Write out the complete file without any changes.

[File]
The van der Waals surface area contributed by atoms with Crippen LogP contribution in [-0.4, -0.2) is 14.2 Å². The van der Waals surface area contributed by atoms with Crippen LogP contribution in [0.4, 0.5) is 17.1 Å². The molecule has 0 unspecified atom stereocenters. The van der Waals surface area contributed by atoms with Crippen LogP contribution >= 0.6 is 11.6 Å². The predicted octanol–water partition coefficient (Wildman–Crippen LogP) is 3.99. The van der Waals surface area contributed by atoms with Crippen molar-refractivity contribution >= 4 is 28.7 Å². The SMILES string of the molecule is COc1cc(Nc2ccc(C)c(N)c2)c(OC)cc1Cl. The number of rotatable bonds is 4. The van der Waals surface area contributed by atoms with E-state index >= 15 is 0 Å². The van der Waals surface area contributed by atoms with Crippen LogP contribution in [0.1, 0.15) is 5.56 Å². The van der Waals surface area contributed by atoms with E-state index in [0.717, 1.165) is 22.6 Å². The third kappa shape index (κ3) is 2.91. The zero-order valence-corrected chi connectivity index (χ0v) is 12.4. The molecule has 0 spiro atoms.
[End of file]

The van der Waals surface area contributed by atoms with Crippen LogP contribution in [-0.4, -0.2) is 14.2 Å². The van der Waals surface area contributed by atoms with Crippen LogP contribution in [0.4, 0.5) is 17.1 Å². The molecule has 0 unspecified atom stereocenters. The van der Waals surface area contributed by atoms with Crippen LogP contribution >= 0.6 is 11.6 Å². The predicted octanol–water partition coefficient (Wildman–Crippen LogP) is 3.99. The van der Waals surface area contributed by atoms with Crippen molar-refractivity contribution >= 4 is 28.7 Å². The SMILES string of the molecule is COc1cc(Nc2ccc(C)c(N)c2)c(OC)cc1Cl. The number of rotatable bonds is 4. The van der Waals surface area contributed by atoms with E-state index >= 15 is 0 Å². The van der Waals surface area contributed by atoms with Crippen LogP contribution in [0.1, 0.15) is 5.56 Å². The van der Waals surface area contributed by atoms with E-state index in [0.717, 1.165) is 22.6 Å². The third kappa shape index (κ3) is 2.91. The zero-order valence-corrected chi connectivity index (χ0v) is 12.4. The molecule has 0 spiro atoms.